Whakaari/White Island defendants all enter not guilty pleas

The 2019 Whakaari/White Island eruption left 22 dead and 13 organisations and individuals facing a range of charges.
Lillani Hopkins/Supplied
The 2019 Whakaari/White Island eruption left 22 dead and 13 organisations and individuals facing a range of charges.

Twelve of the individuals and organisations facing charges in the wake of the Whakaari/White Island eruption have entered pleas of not guilty.

The pleas were revealed in a minute from Judge Evangelos​​ Thomas on Thursday.

National Emergency Management Agency had been the only organisation that had entered a plea, of not guilty, on May 27 this year.

“All remaining defendants have now filed pleas by notice,” Thomas said.

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“All have pleaded not guilty to the charges they face.”

The December 9, 2019 eruption took place while 47 people were on the island, leaving 22 dead and the remaining survivors with severe or critical injuries.

The event also led to WorkSafe filing numerous charges against a total of 13 individuals and organisations.

At an earlier hearing in June this year Richard Raymond QC, lawyer for White Island Tours, told Judge Thomas it would “simply not be conducive to justice” for his client to make a plea as they were still awaiting disclosure of documents.

He said the defence had received 3000 documents so far, “only half the story”.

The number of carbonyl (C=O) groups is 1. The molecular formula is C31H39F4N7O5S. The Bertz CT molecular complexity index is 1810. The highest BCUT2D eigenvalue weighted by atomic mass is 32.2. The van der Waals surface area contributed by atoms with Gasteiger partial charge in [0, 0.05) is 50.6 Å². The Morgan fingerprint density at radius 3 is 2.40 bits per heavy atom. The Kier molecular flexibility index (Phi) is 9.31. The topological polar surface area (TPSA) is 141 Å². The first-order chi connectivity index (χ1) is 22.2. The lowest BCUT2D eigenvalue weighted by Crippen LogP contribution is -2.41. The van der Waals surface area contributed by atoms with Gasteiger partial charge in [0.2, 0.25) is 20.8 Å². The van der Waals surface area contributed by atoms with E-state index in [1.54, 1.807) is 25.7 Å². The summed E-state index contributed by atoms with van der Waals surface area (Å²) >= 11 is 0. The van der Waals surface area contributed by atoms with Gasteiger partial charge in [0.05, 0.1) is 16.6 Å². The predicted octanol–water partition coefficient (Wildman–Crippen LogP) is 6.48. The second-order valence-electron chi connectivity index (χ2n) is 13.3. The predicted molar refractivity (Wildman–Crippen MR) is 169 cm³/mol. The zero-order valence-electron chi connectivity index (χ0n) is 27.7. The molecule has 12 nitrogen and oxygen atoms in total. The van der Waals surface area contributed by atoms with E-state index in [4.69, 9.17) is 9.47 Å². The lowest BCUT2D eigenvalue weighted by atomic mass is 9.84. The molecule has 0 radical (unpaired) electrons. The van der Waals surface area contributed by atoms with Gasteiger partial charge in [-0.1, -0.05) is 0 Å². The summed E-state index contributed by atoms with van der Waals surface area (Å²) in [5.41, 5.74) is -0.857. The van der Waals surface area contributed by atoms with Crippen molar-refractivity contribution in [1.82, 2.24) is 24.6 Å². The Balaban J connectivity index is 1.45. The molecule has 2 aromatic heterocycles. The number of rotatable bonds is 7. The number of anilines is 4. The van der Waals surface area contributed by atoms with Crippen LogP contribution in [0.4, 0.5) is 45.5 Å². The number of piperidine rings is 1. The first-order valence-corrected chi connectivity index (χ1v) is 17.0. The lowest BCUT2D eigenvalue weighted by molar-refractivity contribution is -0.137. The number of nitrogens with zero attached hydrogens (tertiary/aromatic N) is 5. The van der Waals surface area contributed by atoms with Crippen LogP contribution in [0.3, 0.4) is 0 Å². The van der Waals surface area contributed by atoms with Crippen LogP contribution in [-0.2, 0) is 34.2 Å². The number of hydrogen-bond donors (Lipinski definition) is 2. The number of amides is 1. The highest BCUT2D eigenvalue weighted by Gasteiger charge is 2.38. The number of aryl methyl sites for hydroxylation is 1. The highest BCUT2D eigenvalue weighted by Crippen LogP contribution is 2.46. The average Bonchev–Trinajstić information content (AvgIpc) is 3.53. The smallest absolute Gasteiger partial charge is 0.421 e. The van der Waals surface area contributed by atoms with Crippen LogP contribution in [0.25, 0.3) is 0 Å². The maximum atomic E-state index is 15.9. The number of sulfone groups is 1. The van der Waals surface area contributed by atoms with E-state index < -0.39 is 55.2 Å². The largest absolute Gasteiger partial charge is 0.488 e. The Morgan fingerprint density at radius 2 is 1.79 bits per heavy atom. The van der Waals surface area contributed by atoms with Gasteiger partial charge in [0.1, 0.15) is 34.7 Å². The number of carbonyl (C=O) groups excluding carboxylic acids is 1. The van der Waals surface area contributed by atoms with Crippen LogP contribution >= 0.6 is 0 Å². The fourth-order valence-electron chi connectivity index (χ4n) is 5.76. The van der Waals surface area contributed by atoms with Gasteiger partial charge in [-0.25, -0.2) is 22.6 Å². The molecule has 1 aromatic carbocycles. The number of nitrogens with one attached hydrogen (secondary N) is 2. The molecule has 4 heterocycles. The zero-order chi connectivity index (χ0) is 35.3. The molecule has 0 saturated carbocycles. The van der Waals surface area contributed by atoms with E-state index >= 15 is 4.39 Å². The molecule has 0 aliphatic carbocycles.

He said a team of six to eight lawyers had taken three months to review the disclosure that had been submitted so far.

Prosecutor Kristy McDonald, pictured outside Whakatāne District Court at the June hearing, said at the time, “pleas should be entered now”.
Tom Lee/Stuff
Prosecutor Kristy McDonald, pictured outside Whakatāne District Court at the June hearing, said at the time, “pleas should be entered now”.

He said the case was “the most extensive and complex investigation undertaken by WorkSafe”.

At that hearing Thomas set a date of August 24 for the remaining pleas to be filed.

Some of the charges date back to April 4, 2016, and most relate to individuals and companies in their capacity as a person conducting a business or undertaking.

Fourteen of the charges have a maximum penalty of $1.5 million in fines.

Details of the charges were spelt out across 19 pages of charging documents.

Whakaari owners Andrew, James and Peter Buttle and Whakaari Management Ltd, the Institute of Geological and Nuclear Sciences, the National Emergency Management Agency, White Island Tours, Volcanic Air Safaris, Aerius Ltd, Kahu NZ, Inflite Charters, ID Tours New Zealand and Tauranga Tourism Services were all charged after WorkSafe filed a total of 20 charges.

The Buttles are alleged to have failed with due diligence duties, including failure to acquire and keep updated knowledge of work health and safety matters and failure to gain adequate understanding of the hazards and risks associated with access to Whakaari.

Their company, Whakaari Management Ltd, is also alleged to have failed its duty to workers and tourists, including ensuring “an adequate means of evacuation from Whakaari”.

The Institute of Geological and Nuclear Sciences is alleged to have failed to ensure the safety of pilots travelling to and remaining on the island.